“One day Jesus said to His disciples, ‘Let’s cross to the other side of the lake.’ So they got into a boat and started out. As they sailed across, Jesus settled down for a nap. But soon a fierce storm came down on the lake. The boat was filling with water, and they were in real danger. The disciples went and woke Him up, shouting, ‘Master, Master, we’re going to drown!’ When Jesus woke up, He rebuked the wind and the raging waves. The storm stopped and all was calm! Then He asked them, ‘Where is your faith?’ The disciples were terrified and amazed. ‘Who is this Man?’ they asked each other. ‘When He gives a command, even the wind and waves obey Him!’” 3

This passage, along with its parallels in Mark and Matthew, has been used in many instances to provide encouragement for the believer; the Lord is going to take care of things. While this is certainly true, it does not seem to be the point of the incident. Though it is good to remember that “the Sea of Galilee. . .is even today the scene of fierce storms. . .their peril was real,” 4 the linch-pin is found in Jesus’ question: where is your faith?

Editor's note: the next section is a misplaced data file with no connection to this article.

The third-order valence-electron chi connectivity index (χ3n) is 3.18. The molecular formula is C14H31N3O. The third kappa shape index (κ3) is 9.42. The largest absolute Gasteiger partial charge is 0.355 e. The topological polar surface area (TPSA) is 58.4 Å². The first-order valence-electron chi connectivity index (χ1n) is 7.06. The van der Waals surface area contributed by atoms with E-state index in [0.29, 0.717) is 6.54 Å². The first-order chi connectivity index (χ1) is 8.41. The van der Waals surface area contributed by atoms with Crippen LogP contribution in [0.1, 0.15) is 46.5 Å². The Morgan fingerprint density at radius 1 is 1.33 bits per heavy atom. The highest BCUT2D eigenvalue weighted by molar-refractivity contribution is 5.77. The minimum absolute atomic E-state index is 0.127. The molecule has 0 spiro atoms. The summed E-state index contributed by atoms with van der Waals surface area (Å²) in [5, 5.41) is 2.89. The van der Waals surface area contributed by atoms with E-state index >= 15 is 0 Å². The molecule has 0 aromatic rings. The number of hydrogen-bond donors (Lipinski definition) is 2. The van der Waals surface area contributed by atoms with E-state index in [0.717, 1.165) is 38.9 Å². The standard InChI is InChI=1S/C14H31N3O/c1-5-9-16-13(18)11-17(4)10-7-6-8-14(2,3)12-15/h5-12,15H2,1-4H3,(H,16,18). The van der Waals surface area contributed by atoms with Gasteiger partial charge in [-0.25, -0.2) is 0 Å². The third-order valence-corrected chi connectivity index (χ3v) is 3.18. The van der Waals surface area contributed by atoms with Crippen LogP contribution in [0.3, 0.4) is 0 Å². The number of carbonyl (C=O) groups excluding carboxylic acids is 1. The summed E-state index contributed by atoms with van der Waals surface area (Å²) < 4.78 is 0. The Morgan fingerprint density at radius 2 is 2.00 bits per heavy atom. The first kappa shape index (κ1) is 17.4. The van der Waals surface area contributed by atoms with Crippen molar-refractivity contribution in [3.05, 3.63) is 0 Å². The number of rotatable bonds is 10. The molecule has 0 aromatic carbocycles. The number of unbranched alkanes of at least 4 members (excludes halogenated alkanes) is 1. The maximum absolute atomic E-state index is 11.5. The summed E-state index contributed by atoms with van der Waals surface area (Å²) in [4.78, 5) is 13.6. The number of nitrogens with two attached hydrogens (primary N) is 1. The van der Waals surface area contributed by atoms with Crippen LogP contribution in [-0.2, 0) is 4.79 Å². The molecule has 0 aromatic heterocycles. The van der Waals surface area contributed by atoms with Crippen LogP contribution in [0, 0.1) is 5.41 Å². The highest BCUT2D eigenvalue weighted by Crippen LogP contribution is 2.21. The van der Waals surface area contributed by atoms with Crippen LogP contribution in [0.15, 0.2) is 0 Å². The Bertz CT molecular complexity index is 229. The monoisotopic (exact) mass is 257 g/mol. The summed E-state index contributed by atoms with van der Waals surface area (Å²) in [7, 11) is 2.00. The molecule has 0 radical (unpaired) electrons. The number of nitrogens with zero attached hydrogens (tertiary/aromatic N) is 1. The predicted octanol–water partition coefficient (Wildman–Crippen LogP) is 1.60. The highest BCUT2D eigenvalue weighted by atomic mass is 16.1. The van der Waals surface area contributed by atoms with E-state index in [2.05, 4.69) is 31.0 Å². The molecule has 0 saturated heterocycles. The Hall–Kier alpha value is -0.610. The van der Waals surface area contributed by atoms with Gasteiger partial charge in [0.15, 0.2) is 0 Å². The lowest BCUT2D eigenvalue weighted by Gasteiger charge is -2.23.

Indeed, where does faith even begin? “In the beginning, God created the Heavens and the earth.” 5 These opening words of Scripture may well serve as the first key in defining faith. There is a God and He created. This means that the forces of nature are never outside the bounds of His control; He does not sit idly by. Jesus’ calming of the storm and His questioning of the disciples force them to address the question of Who He is. “In the Old Testament, it is Yahweh alone who has the power to still the raging tempests of the sea (Jonah 1-2; Ps. 104:7; Ps. 107:23-32).” 6

“Who determined [the earth’s] dimensions and stretched out the surveying line?” 7 The answer? “I AM.” 8 The LORD, revealed from the dawn of time to the whirlwind of Job, from the burning bush to the visions of Ezekiel; the all-sufficient, self-existent One. He became “Immanuel. . .God with us,” 9 and demonstrated His mighty power over the storm. Only He has the ability, with one word, to calm the raging sea.